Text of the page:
Michigan egg producers visit what they hope is home to future poultry ranch in Mercersburg
Most people like to meet their neighbors right after they move into a new place, but Greg and Herb Herbruck of Herbruck's Poultry Ranch want to meet their neighbors before they move in.
The Herbrucks want people to know what their plan is prior to them having their permits.
The brothers are anywhere from 12-to-24 months away from being able to move into an undisclosed part of the Mercersburg area. Still they said during a meeting last week at the Franklin County Area Development Corporation offices that they wanted to make their future neighbors aware of their plans because it was the neighborly thing to do.
They did reveal that a property they are considering for the expanion is a dairy farm on Shimpstown Road.
Already in the business
The Herbrucks want to mirror some of what they've done in their hometown of Saranac, Michigan to help foster the goodwill of the community.
"We've been getting to know fire departments because they provide a very important community service and we try to give to them whenever they ask for it and sometimes even when they don't. We also donate eggs to Feeding America (a non-profit that gives them to food banks,) to us it's just part of being a good neighbor," said Greg Herbruck, vice president of Herbruck's Poultry Ranch.
Greg also said that the two have already received a warm reception in the area.
"(Reception has been) pretty good. There's a lot of questions to answer with folks asking about our footprint in the community. The biggest complaint about most ranches is the smell and the flies and we plan on bringing the same technology we have to fight that into Pennsylvania," said Greg Herbruck.
Herbruck's Poultry Ranch uses a process which dehydrates the chicken manure so that it can be used to create fertilizer pellets. The process takes three days — which allows it to dry out too quickly to be used for fly's eggs — and nullifies most of the scent. Normally it's sent to farms to be used on food that goes to livestock, but the ranches have also provided fertilizer to areas that need to grow plants that aren't meant to be eaten, like golf courses, according to Herb Herbruck.
"We're working on the process of sanitizing it (so it can be used as fertilizer for food intended for people) that's the new goal," said Herb Herbruck.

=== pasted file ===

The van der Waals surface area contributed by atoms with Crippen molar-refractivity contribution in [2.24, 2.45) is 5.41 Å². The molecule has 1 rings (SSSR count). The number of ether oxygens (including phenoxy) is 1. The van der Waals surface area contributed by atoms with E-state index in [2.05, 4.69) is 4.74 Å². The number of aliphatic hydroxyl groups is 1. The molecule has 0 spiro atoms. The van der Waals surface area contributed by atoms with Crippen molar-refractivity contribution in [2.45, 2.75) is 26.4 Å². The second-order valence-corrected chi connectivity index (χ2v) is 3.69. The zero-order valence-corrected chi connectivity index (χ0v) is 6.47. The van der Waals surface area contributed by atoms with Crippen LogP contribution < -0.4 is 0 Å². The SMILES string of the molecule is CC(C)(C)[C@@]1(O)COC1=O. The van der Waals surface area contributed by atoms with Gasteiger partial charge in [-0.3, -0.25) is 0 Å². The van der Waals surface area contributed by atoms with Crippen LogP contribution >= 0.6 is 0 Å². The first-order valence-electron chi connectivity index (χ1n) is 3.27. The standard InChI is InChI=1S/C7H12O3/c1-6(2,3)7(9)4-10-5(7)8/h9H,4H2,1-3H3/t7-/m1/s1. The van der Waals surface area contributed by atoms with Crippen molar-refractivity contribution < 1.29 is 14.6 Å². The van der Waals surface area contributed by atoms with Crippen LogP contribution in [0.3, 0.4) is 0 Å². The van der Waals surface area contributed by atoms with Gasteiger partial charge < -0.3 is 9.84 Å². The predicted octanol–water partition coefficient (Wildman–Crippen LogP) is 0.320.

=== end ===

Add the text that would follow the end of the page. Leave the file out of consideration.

Herb also said that while their approach of coming into town is unusual it's the same thing that they would do if they were expanding again in Michigan.
"We would do the same thing and sit at a lot of our neighbors kitchen tables. We want to make sure something is the right fit both ways," said Herb Herbruck.
There’s a market
Herbruck's has been looking at expanding into this region because they already have clients in the area and would look at expanding to the site as demand for their eggs continues to increase in the region. The site they are looking at is currently a dairy farm on Shimpstown Road.
On the Shimpstown Road site, they would look at expanding with just what they consider the essentials which is an aviary that can hold a single flock, as much as 150,000 birds, as well as a processing facility and a place to hold the manure. The aviary will be cage free and will allow chickens to roam across a multi-tiered structure. Chickens are then trained to seek out specific areas in the structure to lay their eggs which are collected via conveyor belt.
"We need more production and it's all about cage free. We have 50 percent cage free now and we've been at the front of (cage free production.) We haven't built a cage since 2005," said Greg Herbruck.
Part of the job responsibilities of workers in an open cage facility actually include some animal husbandry such as recognizing what a chicken sneezing sounds like or knowing if the flock is being too loud or too quiet. As a result the jobs that will be available have opportunities for advancement.
"You've got to pay a decent wage, offer incentives and have a pay advancement structure. Once you get a good person on board you need to keep them," said Greg Herbruck.
The facility is expected to bring 190 jobs into the area when fully oeprational, but it is not yet known how many jobs will be offered when the facility first opens.
Herbruck's first announced that they had been scouting the site in April so that they could gauge community reactions before solidifying a plan to move in.